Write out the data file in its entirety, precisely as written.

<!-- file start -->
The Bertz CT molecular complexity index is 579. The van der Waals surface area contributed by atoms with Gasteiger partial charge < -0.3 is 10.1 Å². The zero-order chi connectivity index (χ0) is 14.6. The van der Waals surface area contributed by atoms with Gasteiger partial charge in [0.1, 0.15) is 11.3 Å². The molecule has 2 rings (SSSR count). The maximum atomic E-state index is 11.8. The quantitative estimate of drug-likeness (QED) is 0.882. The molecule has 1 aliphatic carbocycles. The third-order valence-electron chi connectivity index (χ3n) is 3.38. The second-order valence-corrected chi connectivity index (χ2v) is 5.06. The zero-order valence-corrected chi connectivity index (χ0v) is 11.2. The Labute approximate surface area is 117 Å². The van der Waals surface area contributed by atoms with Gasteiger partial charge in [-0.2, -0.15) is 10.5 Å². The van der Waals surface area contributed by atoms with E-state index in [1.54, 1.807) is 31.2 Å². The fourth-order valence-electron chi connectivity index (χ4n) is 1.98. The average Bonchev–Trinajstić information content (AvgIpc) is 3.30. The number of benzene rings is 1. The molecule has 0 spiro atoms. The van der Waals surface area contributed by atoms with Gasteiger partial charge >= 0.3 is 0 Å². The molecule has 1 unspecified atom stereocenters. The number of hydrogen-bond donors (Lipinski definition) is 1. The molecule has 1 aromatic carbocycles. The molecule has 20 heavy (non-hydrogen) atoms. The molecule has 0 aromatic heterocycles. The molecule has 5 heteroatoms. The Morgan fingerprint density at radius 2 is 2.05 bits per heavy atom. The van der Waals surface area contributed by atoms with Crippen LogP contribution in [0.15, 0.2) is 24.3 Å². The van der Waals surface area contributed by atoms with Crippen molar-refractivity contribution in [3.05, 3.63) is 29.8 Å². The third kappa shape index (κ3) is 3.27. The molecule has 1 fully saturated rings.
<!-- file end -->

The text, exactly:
The Bertz CT molecular complexity index is 579. The van der Waals surface area contributed by atoms with Gasteiger partial charge < -0.3 is 10.1 Å². The zero-order chi connectivity index (χ0) is 14.6. The van der Waals surface area contributed by atoms with Gasteiger partial charge in [0.1, 0.15) is 11.3 Å². The molecule has 2 rings (SSSR count). The maximum atomic E-state index is 11.8. The quantitative estimate of drug-likeness (QED) is 0.882. The molecule has 1 aliphatic carbocycles. The third-order valence-electron chi connectivity index (χ3n) is 3.38. The second-order valence-corrected chi connectivity index (χ2v) is 5.06. The zero-order valence-corrected chi connectivity index (χ0v) is 11.2. The Labute approximate surface area is 117 Å². The van der Waals surface area contributed by atoms with Gasteiger partial charge in [-0.2, -0.15) is 10.5 Å². The van der Waals surface area contributed by atoms with E-state index in [1.54, 1.807) is 31.2 Å². The fourth-order valence-electron chi connectivity index (χ4n) is 1.98. The average Bonchev–Trinajstić information content (AvgIpc) is 3.30. The number of benzene rings is 1. The molecule has 0 spiro atoms. The van der Waals surface area contributed by atoms with Gasteiger partial charge >= 0.3 is 0 Å². The molecule has 1 unspecified atom stereocenters. The number of hydrogen-bond donors (Lipinski definition) is 1. The molecule has 1 aromatic carbocycles. The molecule has 20 heavy (non-hydrogen) atoms. The molecule has 0 aromatic heterocycles. The molecule has 5 heteroatoms. The Morgan fingerprint density at radius 2 is 2.05 bits per heavy atom. The van der Waals surface area contributed by atoms with Crippen LogP contribution in [0.15, 0.2) is 24.3 Å². The van der Waals surface area contributed by atoms with Crippen molar-refractivity contribution in [3.05, 3.63) is 29.8 Å². The third kappa shape index (κ3) is 3.27. The molecule has 1 fully saturated rings.